Accountability & Responsibility.
People often use these terms interchangeably; often believing that they mean the same thing.
If you are interested in dipping your foot into the leadership pool, you must understand that there is a subtle but very powerful difference between accountability and responsibility.
As a leader you must understand that you can delegate responsibility to numerous individuals all day long; but only one person can be held accountable.
Every aircraft I have flown have had multiple crew members. Flying the KC-130 I had a Co-Pilot, Navigator, Flight Engineer, First Mechanic, & Load Master. Each of these five crew members had unique functional responsibilities that were required for a safe and effective flight.
The Flight Engineer & First Mechanic were responsible for all the systems and maintainability of the aircraft. The Navigator was responsible for airdrop computations and secondary navigation. The Load Master was responsible for all cargo loads and weight & balance information. As the Aircraft Commander, I had my own functional responsibility with the Co-Pilot to safely take-off, fly, and land the airplane.
But, as the Aircraft Commander, I had the additional weight of being ultimately accountable for everything that happened on that aircraft.
In other words, if one of my functional leaders failed in their responsibility, I was the one held to task for the failure. If my Navigator ultimately fails to navigate me to Hawaii, and I end up ditching the aircraft into the ocean, as the leader I must be held accountable for the Navigator’s failure. If my Load Master damages the aircraft with a forklift while loading the cargo bay, I have to answer and accept the full consequences of his mistake.
Too often we feel justified in throwing our team members immediately “under the bus” once they fail in their functional responsibility. What separates and defines you, however, as a true leader is having the moral courage to protect your team members from their honest mistakes and accept the full brunt of their mishap yourself.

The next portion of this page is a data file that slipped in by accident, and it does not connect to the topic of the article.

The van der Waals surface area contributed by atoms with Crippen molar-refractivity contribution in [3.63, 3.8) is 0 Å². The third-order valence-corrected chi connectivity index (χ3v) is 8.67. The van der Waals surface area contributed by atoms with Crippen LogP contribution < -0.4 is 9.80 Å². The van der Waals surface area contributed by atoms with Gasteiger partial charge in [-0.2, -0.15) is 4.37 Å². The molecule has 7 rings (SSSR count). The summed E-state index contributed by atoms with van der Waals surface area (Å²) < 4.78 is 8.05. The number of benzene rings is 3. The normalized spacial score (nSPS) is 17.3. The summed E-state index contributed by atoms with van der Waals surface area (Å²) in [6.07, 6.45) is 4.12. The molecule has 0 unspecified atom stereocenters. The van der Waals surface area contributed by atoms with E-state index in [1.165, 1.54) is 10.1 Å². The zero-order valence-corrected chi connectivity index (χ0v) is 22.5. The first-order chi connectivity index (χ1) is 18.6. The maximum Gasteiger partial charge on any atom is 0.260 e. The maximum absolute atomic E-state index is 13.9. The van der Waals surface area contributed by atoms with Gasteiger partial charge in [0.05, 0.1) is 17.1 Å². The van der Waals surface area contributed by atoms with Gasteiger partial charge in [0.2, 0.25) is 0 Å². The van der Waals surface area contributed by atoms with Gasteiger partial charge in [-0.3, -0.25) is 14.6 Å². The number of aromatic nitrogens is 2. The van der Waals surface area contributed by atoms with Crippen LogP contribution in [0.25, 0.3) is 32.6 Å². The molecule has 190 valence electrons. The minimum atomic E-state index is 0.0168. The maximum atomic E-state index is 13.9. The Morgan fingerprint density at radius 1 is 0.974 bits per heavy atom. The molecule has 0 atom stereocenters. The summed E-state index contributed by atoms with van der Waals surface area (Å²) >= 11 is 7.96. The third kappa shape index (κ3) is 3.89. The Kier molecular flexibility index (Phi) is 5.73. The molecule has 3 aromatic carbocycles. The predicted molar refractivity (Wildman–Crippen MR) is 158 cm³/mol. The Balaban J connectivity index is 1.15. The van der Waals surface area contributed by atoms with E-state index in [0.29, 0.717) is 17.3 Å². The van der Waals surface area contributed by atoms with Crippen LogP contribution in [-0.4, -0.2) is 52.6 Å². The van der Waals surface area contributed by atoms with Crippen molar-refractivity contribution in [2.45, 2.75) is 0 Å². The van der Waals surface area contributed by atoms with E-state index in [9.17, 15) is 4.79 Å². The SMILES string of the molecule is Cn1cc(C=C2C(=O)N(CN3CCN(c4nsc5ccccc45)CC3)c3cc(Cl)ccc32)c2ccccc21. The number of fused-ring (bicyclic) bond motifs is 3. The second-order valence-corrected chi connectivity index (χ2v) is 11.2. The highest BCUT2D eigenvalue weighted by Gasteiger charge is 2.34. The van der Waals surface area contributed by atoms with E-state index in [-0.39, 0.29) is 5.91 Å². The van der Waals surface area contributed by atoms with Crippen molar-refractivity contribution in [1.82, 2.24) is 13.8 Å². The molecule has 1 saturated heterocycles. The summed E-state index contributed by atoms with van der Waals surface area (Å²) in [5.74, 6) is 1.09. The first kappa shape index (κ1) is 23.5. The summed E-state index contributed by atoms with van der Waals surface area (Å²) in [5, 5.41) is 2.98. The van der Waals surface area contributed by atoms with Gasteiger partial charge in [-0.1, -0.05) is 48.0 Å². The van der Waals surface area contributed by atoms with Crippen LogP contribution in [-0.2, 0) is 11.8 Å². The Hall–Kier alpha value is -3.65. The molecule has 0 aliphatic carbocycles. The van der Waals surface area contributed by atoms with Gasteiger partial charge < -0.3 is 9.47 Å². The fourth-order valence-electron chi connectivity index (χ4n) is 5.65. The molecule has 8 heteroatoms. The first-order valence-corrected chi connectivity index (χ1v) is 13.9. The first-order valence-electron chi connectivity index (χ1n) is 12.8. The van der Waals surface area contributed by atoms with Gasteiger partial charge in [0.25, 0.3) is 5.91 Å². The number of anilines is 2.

This is easier said than done; no matter if it’s a $5 dollar or $5 million dollar mistake, it’s never easy to stand-up and accept the fault of others. It’s hard to accept this accountability because the reality is you may lose your position, title, or job because of the mistake of someone else.
But that’s the price of real leadership. The good news is that more often than not you will ultimately be rewarded for standing up and taking the heat for your folks. By having the courage to rise up and accept accountability, you will breed loyalty, respect, and dedication from your team members that is unsurpassed and hard to define.
There is never a shortage of opportunities to truly accept accountability in our lives.
If you want to consider yourself a true leader, be prepared to have the courage to do what’s right regardless of the consequences.
Remember that you delegate responsibility and hold accountability.
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